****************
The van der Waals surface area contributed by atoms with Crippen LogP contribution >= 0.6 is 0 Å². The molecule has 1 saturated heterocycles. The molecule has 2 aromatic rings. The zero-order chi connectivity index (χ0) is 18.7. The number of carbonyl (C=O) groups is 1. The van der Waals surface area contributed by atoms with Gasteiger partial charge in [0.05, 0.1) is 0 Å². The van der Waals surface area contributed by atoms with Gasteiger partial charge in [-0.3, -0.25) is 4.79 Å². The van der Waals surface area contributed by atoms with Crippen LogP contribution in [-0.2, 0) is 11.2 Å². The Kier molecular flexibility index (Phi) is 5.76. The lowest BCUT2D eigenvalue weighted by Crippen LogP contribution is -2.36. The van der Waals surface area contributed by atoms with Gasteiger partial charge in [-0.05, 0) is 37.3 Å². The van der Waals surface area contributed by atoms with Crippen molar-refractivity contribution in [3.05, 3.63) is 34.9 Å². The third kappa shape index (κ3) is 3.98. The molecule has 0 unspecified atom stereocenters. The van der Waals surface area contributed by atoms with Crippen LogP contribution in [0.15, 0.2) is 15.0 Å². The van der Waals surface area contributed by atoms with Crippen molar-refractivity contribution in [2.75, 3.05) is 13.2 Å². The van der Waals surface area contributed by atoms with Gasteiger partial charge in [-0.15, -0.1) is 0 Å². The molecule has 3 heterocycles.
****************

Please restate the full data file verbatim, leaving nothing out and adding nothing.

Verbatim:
The van der Waals surface area contributed by atoms with Crippen LogP contribution >= 0.6 is 0 Å². The molecule has 1 saturated heterocycles. The molecule has 2 aromatic rings. The zero-order chi connectivity index (χ0) is 18.7. The number of carbonyl (C=O) groups is 1. The van der Waals surface area contributed by atoms with Gasteiger partial charge in [0.05, 0.1) is 0 Å². The van der Waals surface area contributed by atoms with Gasteiger partial charge in [-0.3, -0.25) is 4.79 Å². The van der Waals surface area contributed by atoms with Crippen LogP contribution in [-0.2, 0) is 11.2 Å². The Kier molecular flexibility index (Phi) is 5.76. The lowest BCUT2D eigenvalue weighted by Crippen LogP contribution is -2.36. The van der Waals surface area contributed by atoms with Gasteiger partial charge in [-0.05, 0) is 37.3 Å². The van der Waals surface area contributed by atoms with Crippen molar-refractivity contribution in [3.05, 3.63) is 34.9 Å². The third kappa shape index (κ3) is 3.98. The molecule has 0 unspecified atom stereocenters. The van der Waals surface area contributed by atoms with Crippen LogP contribution in [0.15, 0.2) is 15.0 Å². The van der Waals surface area contributed by atoms with Crippen molar-refractivity contribution in [2.75, 3.05) is 13.2 Å². The van der Waals surface area contributed by atoms with Gasteiger partial charge in [-0.15, -0.1) is 0 Å². The molecule has 3 heterocycles.